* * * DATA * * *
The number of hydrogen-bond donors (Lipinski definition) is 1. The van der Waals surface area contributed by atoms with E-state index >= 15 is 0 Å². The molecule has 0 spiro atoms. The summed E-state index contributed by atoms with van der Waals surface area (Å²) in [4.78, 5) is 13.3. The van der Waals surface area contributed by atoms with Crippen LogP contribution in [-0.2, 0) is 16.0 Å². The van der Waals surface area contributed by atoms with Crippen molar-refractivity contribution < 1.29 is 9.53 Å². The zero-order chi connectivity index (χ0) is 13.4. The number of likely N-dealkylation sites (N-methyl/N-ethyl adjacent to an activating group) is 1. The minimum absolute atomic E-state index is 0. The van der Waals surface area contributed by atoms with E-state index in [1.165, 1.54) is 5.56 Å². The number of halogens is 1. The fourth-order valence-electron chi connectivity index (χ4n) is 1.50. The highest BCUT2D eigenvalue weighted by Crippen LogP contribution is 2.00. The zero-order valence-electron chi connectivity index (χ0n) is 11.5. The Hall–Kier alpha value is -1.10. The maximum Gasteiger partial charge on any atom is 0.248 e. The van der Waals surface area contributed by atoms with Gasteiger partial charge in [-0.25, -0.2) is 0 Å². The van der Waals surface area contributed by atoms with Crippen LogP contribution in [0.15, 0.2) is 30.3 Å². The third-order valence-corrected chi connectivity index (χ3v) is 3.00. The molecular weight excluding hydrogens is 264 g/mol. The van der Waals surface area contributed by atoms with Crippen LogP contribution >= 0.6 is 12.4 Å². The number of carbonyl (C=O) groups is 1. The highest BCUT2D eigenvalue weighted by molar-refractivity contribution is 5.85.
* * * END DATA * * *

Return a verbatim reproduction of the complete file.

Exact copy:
The number of hydrogen-bond donors (Lipinski definition) is 1. The van der Waals surface area contributed by atoms with E-state index >= 15 is 0 Å². The molecule has 0 spiro atoms. The summed E-state index contributed by atoms with van der Waals surface area (Å²) in [4.78, 5) is 13.3. The van der Waals surface area contributed by atoms with Crippen LogP contribution in [-0.2, 0) is 16.0 Å². The van der Waals surface area contributed by atoms with Crippen molar-refractivity contribution < 1.29 is 9.53 Å². The zero-order chi connectivity index (χ0) is 13.4. The number of likely N-dealkylation sites (N-methyl/N-ethyl adjacent to an activating group) is 1. The minimum absolute atomic E-state index is 0. The van der Waals surface area contributed by atoms with E-state index in [1.165, 1.54) is 5.56 Å². The number of halogens is 1. The fourth-order valence-electron chi connectivity index (χ4n) is 1.50. The highest BCUT2D eigenvalue weighted by Crippen LogP contribution is 2.00. The zero-order valence-electron chi connectivity index (χ0n) is 11.5. The Hall–Kier alpha value is -1.10. The maximum Gasteiger partial charge on any atom is 0.248 e. The van der Waals surface area contributed by atoms with Gasteiger partial charge in [-0.25, -0.2) is 0 Å². The van der Waals surface area contributed by atoms with Crippen LogP contribution in [0.15, 0.2) is 30.3 Å². The third-order valence-corrected chi connectivity index (χ3v) is 3.00. The molecular weight excluding hydrogens is 264 g/mol. The van der Waals surface area contributed by atoms with Crippen LogP contribution >= 0.6 is 12.4 Å². The number of carbonyl (C=O) groups is 1. The highest BCUT2D eigenvalue weighted by molar-refractivity contribution is 5.85.